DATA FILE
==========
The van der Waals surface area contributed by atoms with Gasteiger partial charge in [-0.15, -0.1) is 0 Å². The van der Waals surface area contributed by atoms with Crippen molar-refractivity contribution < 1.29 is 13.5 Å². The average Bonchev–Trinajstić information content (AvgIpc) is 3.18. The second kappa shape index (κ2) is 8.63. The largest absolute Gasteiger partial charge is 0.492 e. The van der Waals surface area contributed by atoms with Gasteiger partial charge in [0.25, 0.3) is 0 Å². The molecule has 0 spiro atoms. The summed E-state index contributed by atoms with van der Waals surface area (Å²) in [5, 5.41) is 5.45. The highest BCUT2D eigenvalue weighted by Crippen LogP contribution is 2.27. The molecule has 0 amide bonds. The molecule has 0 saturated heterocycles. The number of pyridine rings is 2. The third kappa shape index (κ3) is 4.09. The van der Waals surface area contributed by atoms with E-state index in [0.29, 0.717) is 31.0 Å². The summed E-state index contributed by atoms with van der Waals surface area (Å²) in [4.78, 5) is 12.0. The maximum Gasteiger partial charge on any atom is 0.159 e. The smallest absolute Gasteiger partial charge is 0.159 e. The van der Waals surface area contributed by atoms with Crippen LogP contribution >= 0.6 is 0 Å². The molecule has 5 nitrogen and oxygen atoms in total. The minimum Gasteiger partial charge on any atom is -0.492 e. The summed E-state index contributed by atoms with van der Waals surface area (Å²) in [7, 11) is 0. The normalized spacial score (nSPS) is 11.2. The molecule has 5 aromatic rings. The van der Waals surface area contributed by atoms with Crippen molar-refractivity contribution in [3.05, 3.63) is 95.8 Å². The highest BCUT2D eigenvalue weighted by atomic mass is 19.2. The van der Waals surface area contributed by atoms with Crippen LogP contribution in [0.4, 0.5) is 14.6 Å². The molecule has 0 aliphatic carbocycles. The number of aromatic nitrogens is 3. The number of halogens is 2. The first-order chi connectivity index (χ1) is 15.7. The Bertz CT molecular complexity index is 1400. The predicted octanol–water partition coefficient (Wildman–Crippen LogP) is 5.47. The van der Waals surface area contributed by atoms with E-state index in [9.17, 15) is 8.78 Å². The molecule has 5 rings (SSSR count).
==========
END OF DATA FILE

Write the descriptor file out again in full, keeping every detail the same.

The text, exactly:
The van der Waals surface area contributed by atoms with Gasteiger partial charge in [-0.15, -0.1) is 0 Å². The van der Waals surface area contributed by atoms with Crippen molar-refractivity contribution < 1.29 is 13.5 Å². The average Bonchev–Trinajstić information content (AvgIpc) is 3.18. The second kappa shape index (κ2) is 8.63. The largest absolute Gasteiger partial charge is 0.492 e. The van der Waals surface area contributed by atoms with Gasteiger partial charge in [0.25, 0.3) is 0 Å². The molecule has 0 spiro atoms. The summed E-state index contributed by atoms with van der Waals surface area (Å²) in [5, 5.41) is 5.45. The highest BCUT2D eigenvalue weighted by Crippen LogP contribution is 2.27. The molecule has 0 amide bonds. The molecule has 0 saturated heterocycles. The number of pyridine rings is 2. The third kappa shape index (κ3) is 4.09. The van der Waals surface area contributed by atoms with E-state index in [0.29, 0.717) is 31.0 Å². The summed E-state index contributed by atoms with van der Waals surface area (Å²) in [4.78, 5) is 12.0. The maximum Gasteiger partial charge on any atom is 0.159 e. The smallest absolute Gasteiger partial charge is 0.159 e. The van der Waals surface area contributed by atoms with Crippen LogP contribution >= 0.6 is 0 Å². The molecule has 5 nitrogen and oxygen atoms in total. The minimum Gasteiger partial charge on any atom is -0.492 e. The summed E-state index contributed by atoms with van der Waals surface area (Å²) in [7, 11) is 0. The normalized spacial score (nSPS) is 11.2. The molecule has 5 aromatic rings. The van der Waals surface area contributed by atoms with Crippen molar-refractivity contribution in [3.05, 3.63) is 95.8 Å². The highest BCUT2D eigenvalue weighted by atomic mass is 19.2. The van der Waals surface area contributed by atoms with Crippen LogP contribution in [0.4, 0.5) is 14.6 Å². The molecule has 0 aliphatic carbocycles. The number of aromatic nitrogens is 3. The number of halogens is 2. The first-order chi connectivity index (χ1) is 15.7. The Bertz CT molecular complexity index is 1400. The predicted octanol–water partition coefficient (Wildman–Crippen LogP) is 5.47. The van der Waals surface area contributed by atoms with E-state index in [9.17, 15) is 8.78 Å². The molecule has 5 rings (SSSR count).